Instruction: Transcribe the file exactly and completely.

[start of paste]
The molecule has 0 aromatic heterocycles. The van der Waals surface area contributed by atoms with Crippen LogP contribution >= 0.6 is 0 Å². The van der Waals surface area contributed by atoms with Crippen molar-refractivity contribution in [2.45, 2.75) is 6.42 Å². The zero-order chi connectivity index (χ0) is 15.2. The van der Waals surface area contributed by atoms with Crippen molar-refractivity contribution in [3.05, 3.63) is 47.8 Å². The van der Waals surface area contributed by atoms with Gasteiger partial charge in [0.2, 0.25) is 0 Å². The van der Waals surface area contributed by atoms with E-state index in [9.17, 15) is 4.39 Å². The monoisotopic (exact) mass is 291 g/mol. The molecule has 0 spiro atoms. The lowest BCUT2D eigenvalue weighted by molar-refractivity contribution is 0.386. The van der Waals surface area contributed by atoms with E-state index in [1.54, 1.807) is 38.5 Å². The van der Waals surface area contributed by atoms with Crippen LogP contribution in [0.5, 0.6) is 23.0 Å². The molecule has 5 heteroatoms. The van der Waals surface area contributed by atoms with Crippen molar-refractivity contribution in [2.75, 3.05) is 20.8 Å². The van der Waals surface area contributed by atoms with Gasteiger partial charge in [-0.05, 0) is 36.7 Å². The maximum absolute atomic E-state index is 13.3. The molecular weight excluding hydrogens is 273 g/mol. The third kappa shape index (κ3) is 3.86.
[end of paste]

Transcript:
The molecule has 0 aromatic heterocycles. The van der Waals surface area contributed by atoms with Crippen LogP contribution >= 0.6 is 0 Å². The van der Waals surface area contributed by atoms with Crippen molar-refractivity contribution in [2.45, 2.75) is 6.42 Å². The zero-order chi connectivity index (χ0) is 15.2. The van der Waals surface area contributed by atoms with Crippen molar-refractivity contribution in [3.05, 3.63) is 47.8 Å². The van der Waals surface area contributed by atoms with Gasteiger partial charge in [0.2, 0.25) is 0 Å². The van der Waals surface area contributed by atoms with E-state index in [9.17, 15) is 4.39 Å². The monoisotopic (exact) mass is 291 g/mol. The molecule has 0 spiro atoms. The lowest BCUT2D eigenvalue weighted by molar-refractivity contribution is 0.386. The van der Waals surface area contributed by atoms with E-state index in [1.54, 1.807) is 38.5 Å². The van der Waals surface area contributed by atoms with Crippen LogP contribution in [0.5, 0.6) is 23.0 Å². The molecule has 5 heteroatoms. The van der Waals surface area contributed by atoms with Crippen molar-refractivity contribution in [2.75, 3.05) is 20.8 Å². The van der Waals surface area contributed by atoms with Gasteiger partial charge in [-0.05, 0) is 36.7 Å². The maximum absolute atomic E-state index is 13.3. The molecular weight excluding hydrogens is 273 g/mol. The third kappa shape index (κ3) is 3.86.